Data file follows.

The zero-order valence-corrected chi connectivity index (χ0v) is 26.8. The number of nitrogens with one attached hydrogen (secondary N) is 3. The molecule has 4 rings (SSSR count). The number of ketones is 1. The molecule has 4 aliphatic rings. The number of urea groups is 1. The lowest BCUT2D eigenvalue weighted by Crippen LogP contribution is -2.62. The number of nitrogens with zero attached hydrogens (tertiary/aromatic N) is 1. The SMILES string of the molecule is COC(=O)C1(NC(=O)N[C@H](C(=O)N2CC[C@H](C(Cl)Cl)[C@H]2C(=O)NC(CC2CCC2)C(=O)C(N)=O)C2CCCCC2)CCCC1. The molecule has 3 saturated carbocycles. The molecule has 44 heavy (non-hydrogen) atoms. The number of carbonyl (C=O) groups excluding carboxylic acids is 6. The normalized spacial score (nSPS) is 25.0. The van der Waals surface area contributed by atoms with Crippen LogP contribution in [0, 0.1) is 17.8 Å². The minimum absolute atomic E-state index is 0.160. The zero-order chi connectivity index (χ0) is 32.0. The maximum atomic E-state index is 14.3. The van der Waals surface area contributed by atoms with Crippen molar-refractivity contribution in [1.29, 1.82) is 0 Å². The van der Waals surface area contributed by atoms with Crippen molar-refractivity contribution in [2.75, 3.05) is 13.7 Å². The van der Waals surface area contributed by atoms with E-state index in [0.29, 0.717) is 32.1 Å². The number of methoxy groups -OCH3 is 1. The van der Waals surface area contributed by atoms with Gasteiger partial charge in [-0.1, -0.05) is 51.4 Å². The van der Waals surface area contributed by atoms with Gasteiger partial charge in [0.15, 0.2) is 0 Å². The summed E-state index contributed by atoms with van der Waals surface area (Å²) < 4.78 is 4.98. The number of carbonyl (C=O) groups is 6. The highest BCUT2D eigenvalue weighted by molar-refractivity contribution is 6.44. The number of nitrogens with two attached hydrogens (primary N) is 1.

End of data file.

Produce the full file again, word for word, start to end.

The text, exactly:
The zero-order valence-corrected chi connectivity index (χ0v) is 26.8. The number of nitrogens with one attached hydrogen (secondary N) is 3. The molecule has 4 rings (SSSR count). The number of ketones is 1. The molecule has 4 aliphatic rings. The number of urea groups is 1. The lowest BCUT2D eigenvalue weighted by Crippen LogP contribution is -2.62. The number of nitrogens with zero attached hydrogens (tertiary/aromatic N) is 1. The SMILES string of the molecule is COC(=O)C1(NC(=O)N[C@H](C(=O)N2CC[C@H](C(Cl)Cl)[C@H]2C(=O)NC(CC2CCC2)C(=O)C(N)=O)C2CCCCC2)CCCC1. The molecule has 3 saturated carbocycles. The molecule has 44 heavy (non-hydrogen) atoms. The number of carbonyl (C=O) groups excluding carboxylic acids is 6. The normalized spacial score (nSPS) is 25.0. The van der Waals surface area contributed by atoms with Crippen LogP contribution in [0, 0.1) is 17.8 Å². The minimum absolute atomic E-state index is 0.160. The zero-order chi connectivity index (χ0) is 32.0. The maximum atomic E-state index is 14.3. The van der Waals surface area contributed by atoms with Crippen molar-refractivity contribution in [1.29, 1.82) is 0 Å². The van der Waals surface area contributed by atoms with Crippen molar-refractivity contribution in [2.75, 3.05) is 13.7 Å². The van der Waals surface area contributed by atoms with E-state index in [0.29, 0.717) is 32.1 Å². The number of methoxy groups -OCH3 is 1. The van der Waals surface area contributed by atoms with Gasteiger partial charge in [-0.1, -0.05) is 51.4 Å². The van der Waals surface area contributed by atoms with Gasteiger partial charge in [0.15, 0.2) is 0 Å². The summed E-state index contributed by atoms with van der Waals surface area (Å²) < 4.78 is 4.98. The number of carbonyl (C=O) groups is 6. The highest BCUT2D eigenvalue weighted by molar-refractivity contribution is 6.44. The number of nitrogens with two attached hydrogens (primary N) is 1.